A memorial celebration will be held on Sunday, Jan. 4, 2015 at 3 p.m. at McNary Golf Club in Keizer.
Assisting the family was Virgil T. Golden Funeral Service.
Will anyone ever answer for the decisions made that allowed America to be identified as a nation that tortures its enemies? The Senate Intelligence Committee’s Study of the Central Intelligence Agency’s Detention and Interrogation Program released on Tuesday is a shock to the system.
For decades America was unlike many other countries in the world—we were humane, we treated people well, even the enemy prisoners of World War II we held at camps here in the United States. News of torture and mistreatment of prisoners in the post-Sept. 11 era is not new, we’ve read reports of waterboarding and holding terrorist suspects at ‘black sites’ in countries such as Poland. What’s new is the extent of the enhanced interrogation technics used.
While many Americans are horrified by the report, those who were in charge of our nation’s security and intelligence in the years after al Queda’s attacks on the United States stand resolute that what they authorized and carried out was the right thing then and the right thing now. The CIA says it had legal cover from the Bush Administration. It is difficult to accept at face value legal opinions written by political appointees to let the inhumane treatment of prisoners go forward.
The Senate committee’s report—only the summary of the 6,000 page report was released publicly—details various techniques used to gain information that would save lives. Experts say that the information gathered via torture methods could have, and was, learned by other means.
The report also discloses that President Bush, the Congress and the public were misled by the CIA regarding the full extend of the methods used as well as to the usefulness of the information they got out of the prisoners. The agency’s mission is right in its name: Central Intelligence. The CIA is not an operations organization; it had to rely on civilian advisers that it paid tens of millions of dollars. That is very troubling, too.
Senator John McCain, who suffered his own personal hell of torture as a POW during the Vietnam War, knows something about this subject. He said this week, as many people will echo, that torture does not work. People subjected to enhanced interrogation techniques will say whatever their captors want to hear to make it stop. As the report states, at no time did the torture program result in intelligence that averted an attack by terrorists. In many instances torture was used as the first resort when interrogating prisoners.
Over decades we all have been struck by reports of the way other countries have treated their war prisoners. The inhumane treatment of American captives during World War II and the Vietnam War shocks and disgusts us. Americans are the good guys, we don’t torture, we make feature films about such things. Though we have known about waterboarding of prisoners and the conditions at Abu Ghraib in Iraq, we turned away, thinking at the time that it was the price of our war on terrorism. It shouldn’t be the price we pay to feel safe. We lose a bit of our humanity when we allow and tolerate the treatment detailed in the Senate committee’s report.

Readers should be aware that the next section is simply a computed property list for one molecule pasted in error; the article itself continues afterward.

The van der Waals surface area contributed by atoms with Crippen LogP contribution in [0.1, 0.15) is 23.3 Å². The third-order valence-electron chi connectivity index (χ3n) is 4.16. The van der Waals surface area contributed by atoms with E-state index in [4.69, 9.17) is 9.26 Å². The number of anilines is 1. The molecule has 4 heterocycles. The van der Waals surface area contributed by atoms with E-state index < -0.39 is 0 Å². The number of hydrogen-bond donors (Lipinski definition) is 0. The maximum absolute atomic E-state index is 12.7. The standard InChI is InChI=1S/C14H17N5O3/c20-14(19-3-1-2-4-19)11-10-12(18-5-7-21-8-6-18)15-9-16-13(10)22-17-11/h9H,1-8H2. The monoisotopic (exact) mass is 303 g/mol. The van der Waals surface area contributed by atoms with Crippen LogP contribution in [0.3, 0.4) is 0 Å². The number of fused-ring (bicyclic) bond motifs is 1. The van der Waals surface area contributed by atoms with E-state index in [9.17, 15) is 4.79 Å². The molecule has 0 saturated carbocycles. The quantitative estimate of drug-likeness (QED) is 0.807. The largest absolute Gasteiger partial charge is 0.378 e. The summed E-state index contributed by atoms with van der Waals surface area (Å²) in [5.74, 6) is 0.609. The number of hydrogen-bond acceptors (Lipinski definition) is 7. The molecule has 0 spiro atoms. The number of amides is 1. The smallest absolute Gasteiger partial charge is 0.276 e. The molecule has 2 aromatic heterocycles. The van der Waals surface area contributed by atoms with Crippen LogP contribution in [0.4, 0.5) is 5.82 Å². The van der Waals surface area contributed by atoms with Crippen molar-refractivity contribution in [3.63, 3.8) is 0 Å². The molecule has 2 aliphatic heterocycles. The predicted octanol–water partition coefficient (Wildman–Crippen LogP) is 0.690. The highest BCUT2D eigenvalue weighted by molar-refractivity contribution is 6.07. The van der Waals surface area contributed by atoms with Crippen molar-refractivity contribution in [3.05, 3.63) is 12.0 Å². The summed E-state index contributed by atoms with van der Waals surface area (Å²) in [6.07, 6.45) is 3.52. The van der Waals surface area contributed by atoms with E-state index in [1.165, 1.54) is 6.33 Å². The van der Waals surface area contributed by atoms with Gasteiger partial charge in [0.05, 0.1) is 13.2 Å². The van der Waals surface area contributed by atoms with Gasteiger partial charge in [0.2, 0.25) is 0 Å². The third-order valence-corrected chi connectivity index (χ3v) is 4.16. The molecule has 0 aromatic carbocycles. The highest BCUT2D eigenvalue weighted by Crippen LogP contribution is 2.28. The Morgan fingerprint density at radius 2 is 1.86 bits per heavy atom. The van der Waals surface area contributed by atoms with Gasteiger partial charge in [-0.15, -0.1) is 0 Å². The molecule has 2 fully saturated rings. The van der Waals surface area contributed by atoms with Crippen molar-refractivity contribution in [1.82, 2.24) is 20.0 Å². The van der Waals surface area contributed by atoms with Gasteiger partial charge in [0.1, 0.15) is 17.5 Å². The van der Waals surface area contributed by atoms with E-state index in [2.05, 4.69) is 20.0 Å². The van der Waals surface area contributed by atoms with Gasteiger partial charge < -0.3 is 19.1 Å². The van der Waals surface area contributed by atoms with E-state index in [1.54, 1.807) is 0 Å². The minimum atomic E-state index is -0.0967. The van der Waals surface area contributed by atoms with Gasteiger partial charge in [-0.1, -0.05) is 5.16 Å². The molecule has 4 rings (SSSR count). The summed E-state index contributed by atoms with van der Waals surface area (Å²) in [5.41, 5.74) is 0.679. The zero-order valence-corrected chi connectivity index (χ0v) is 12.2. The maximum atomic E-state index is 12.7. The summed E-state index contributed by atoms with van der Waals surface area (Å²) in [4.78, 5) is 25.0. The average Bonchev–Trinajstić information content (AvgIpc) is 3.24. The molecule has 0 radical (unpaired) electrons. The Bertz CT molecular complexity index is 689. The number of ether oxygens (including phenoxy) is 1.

The enhanced interrogation techniques went too far. It should not happen again. The Central Intelligence Agency needs to get out of the tactical side of running prisons and concentrate on its core mission.
That this should never happen again is clear. But it should also be clear that people are held accountable. Is inhumanity something that people can disagree on? Inhumanity is not a policy, it is a character trait writ large on the hearts and minds of men. If we can’t all agree that being inhumane is torture then is America as exceptional as it should be?
Kudos to Bill Quinn and Gene McIntyre for their remarks on the Ferguson, Mo. protests in the Keizertimes in the Nov. 5 issue. They studied the facts and addressed them candidly and honestly. I suspect some will label them racist, when they simply stated the facts.
Meanwhile, across the country, thousands haven’t bothered to study the evidence presented to the grand jury and have chosen to trample on the civil rights of countless innocent, law-abiding citizens trying to go about earning a living, having a life. Businesses have been destroyed. Innocent workers forced out of work before the holidays.
Policemen—thousands of miles from Ferguson—sworn to protect us, are taunted, shoved and cursed in attempts to get a reaction to be captured on video. These policemen are human beings, parents, sons, daughters, trying to do their jobs.
Hate is being perpetuated through protests. Hate for police, hate for government, hate for law and order and what is right for most citizens.
It seems there are two basic groups involved. First, the lawless, the thugs. They are not interested in “the cause,” just the opportunity to commit mayhem under cover of the crowd. Look at videos in Portland. Protesters are wearing masks or covered faces. You would think honest, sincere, law-abiding protesters would want their faces to be seen.
Then we have a much larger group. They have multiple causes. Demands for change become more important than truth and facts.
I, too, will probably be labeled a racist for taking a stand. But, I believe it’s time law-abiding citizens stand up for laws that have made our country the envy of most of the world. We need to support the police that protect us and are sworn to enforce those laws.
Bottom line, you have an intruder breaking into your home, who do you call to protect you and your family?